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American Road Magazine
Celebrating our two-lane highways of yesteryear…And the joys of driving them today!


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Everything posted by mobilene

  1. KTSOTR, I was thinking about your resources yesterday. My original plan was, after exploring the PP-OO, to go all the way back to Rockville and follow the scan you posted some time ago from one of your guides that tells how to get from there to Terre Haute. It went through Rosedale and ended up on the original alignment of US 41 through Terre Haute. But then (a) I forgot to print it out and ( I ran out of time anyway. I would be thrilled, for example, for a scan from a 191x road guide for my US 31 trip in a few weeks. South Bend to Indianapolis. (This route used to be Indiana SR 1!) You have said before that you are willing to share, and perhaps if you are interested in creating a site of scans, adding scans there as requests here arise might be an efficient way to go. jim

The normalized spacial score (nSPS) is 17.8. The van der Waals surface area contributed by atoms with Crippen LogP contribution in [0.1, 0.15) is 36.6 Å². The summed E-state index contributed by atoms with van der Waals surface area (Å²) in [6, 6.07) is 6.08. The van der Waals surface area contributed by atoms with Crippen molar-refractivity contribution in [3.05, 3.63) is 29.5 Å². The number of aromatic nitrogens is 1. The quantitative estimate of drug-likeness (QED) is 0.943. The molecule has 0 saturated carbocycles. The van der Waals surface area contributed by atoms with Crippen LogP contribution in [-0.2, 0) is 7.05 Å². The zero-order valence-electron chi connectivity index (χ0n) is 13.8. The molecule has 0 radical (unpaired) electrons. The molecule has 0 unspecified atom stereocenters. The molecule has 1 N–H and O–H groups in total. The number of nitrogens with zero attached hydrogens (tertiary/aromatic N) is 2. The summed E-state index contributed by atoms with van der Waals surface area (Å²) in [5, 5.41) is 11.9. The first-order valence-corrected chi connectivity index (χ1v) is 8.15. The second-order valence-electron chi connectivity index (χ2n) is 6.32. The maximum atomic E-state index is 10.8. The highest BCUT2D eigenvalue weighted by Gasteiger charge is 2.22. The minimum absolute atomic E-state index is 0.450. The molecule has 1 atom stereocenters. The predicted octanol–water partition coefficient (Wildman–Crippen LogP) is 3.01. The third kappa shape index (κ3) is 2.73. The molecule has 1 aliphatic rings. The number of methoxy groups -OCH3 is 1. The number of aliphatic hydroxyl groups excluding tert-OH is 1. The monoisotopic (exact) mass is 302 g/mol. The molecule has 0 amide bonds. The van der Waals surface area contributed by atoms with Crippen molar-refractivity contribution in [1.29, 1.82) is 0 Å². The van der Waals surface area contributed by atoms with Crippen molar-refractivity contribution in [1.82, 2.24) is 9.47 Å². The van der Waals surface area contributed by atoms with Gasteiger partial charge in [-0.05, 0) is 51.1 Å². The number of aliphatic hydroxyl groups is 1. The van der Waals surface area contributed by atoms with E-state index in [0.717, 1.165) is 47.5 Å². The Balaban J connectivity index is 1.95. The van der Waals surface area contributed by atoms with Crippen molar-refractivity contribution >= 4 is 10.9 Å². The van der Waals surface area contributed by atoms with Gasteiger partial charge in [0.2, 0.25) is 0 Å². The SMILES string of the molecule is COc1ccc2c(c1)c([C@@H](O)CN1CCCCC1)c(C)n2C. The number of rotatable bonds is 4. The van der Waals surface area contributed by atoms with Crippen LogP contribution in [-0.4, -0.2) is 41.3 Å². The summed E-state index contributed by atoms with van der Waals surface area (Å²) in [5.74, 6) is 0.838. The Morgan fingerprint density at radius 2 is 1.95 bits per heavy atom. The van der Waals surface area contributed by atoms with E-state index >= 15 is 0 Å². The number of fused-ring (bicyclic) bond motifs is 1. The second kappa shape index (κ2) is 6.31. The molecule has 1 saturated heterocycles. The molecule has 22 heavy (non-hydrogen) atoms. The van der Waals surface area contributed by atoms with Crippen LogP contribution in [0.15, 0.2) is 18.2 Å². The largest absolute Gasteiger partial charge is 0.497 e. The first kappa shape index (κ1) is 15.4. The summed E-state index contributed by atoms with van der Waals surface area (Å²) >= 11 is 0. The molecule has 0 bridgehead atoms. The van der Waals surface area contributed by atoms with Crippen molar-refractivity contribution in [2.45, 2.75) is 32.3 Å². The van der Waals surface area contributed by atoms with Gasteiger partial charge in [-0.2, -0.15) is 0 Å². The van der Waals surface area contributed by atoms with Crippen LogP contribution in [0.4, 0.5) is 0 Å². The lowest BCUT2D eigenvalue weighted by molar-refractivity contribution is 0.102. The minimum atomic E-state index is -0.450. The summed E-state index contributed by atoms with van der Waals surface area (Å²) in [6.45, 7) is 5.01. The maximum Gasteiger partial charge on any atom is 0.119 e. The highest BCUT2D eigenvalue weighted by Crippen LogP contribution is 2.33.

2. It's a long and unpleasant story, but I no longer have my old cameras. I have recently started collecting again, slowly and deliberately. I'm going after rangefinder cameras, TLRs, and bellows cameras primarily. I have a Minolta Hi-Matic 7, a Kodak Automatic 35F (with a broken light meter, rendering it useless), and a Brownie Reflex Synchro Model that an old friend gave me. I do have a precious few photos I took with my old cameras, and I posted some of them here. jim
  3. Ok, so does anybody know why that segment of I-44 west of Rolla was abandoned? jim
  4. I joined the '90s this year myself with my first digicam. I used to have a large camera collection -- had a hundred of 'em from 1910s bellows cameras to Polaroids to box cameras to TLRs to lousy instamatics. I ran film through several of them. It was fun. But once I got my digicam and took it on that first road trip, I think I could cheerfully never use film again. jim